California Reduces Prison Time for Some Inmates Convicted of Murder

October 4, 2018 Updated: October 4, 2018

People in California who committed a felony that resulted in an accidental victim’s death may no longer be charged with murder under a new law. Some people who have already been convicted might also have their prison time reduced.

Senate Bill 1437 “narrows the definition of felony murder” to allow certain inmates to avoid punishment that may not be proportionate to the crime they commit, said the bill’s author Sen. Nancy Skinner in a statement. Gov. Brown signed the bill on Sep. 30.

Based on former California law, if an individual committed certain felonies such as burglary and robbery that led to a death, even if the death was not intended, the person could be held liable for first-degree or second-degree murder with a punishment of 15 years in prison up to possibly the death penalty.

Sen. Skinner argued that under the felony murder rule, even if someone involved in committing a felony was unaware that a killing would or did take place, the person “could still have faced a first-degree murder charge and received a sentence that was equally as severe as the one handed down to the person who actually committed murder.”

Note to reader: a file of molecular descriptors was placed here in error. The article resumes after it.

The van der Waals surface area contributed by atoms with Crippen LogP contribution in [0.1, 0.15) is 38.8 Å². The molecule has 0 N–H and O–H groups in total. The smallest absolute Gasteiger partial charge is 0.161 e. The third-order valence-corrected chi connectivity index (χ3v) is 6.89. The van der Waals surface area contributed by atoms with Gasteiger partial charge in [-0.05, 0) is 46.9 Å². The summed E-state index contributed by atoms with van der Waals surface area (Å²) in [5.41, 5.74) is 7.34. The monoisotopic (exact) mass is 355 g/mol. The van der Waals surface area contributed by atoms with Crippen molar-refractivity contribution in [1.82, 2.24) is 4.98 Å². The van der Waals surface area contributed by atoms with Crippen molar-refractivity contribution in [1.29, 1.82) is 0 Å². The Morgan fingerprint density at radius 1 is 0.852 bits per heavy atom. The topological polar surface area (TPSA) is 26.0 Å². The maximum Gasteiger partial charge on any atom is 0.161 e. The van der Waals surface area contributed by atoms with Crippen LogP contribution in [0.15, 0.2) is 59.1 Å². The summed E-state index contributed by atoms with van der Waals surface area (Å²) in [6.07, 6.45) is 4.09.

A 2018 survey by the Anti-Recidivism Coalition and Restore Justice quoted by Sen. Skinner found that 72% of female inmates in California with a life sentence did not commit the actual homicide.

With the passage of SB 1437, a person can only be convicted under the felony murder rule if he or she directly kills someone, aids and abets the killing, is a major participant in the killing, or when the victim is an on-duty law enforcement officer.

The bill will prohibit prosecutors from replacing “the intent to commit a felony for the intent to commit murder,” according to the bill. The new law also allows inmates who were affected by the felony murder rule to ask for a re-sentencing.

Opponents included the California District Attorneys Association, which argued that the bill could eliminate “murder liability for those who participate in felonies that are inherently dangerous to human life,” according to a letter.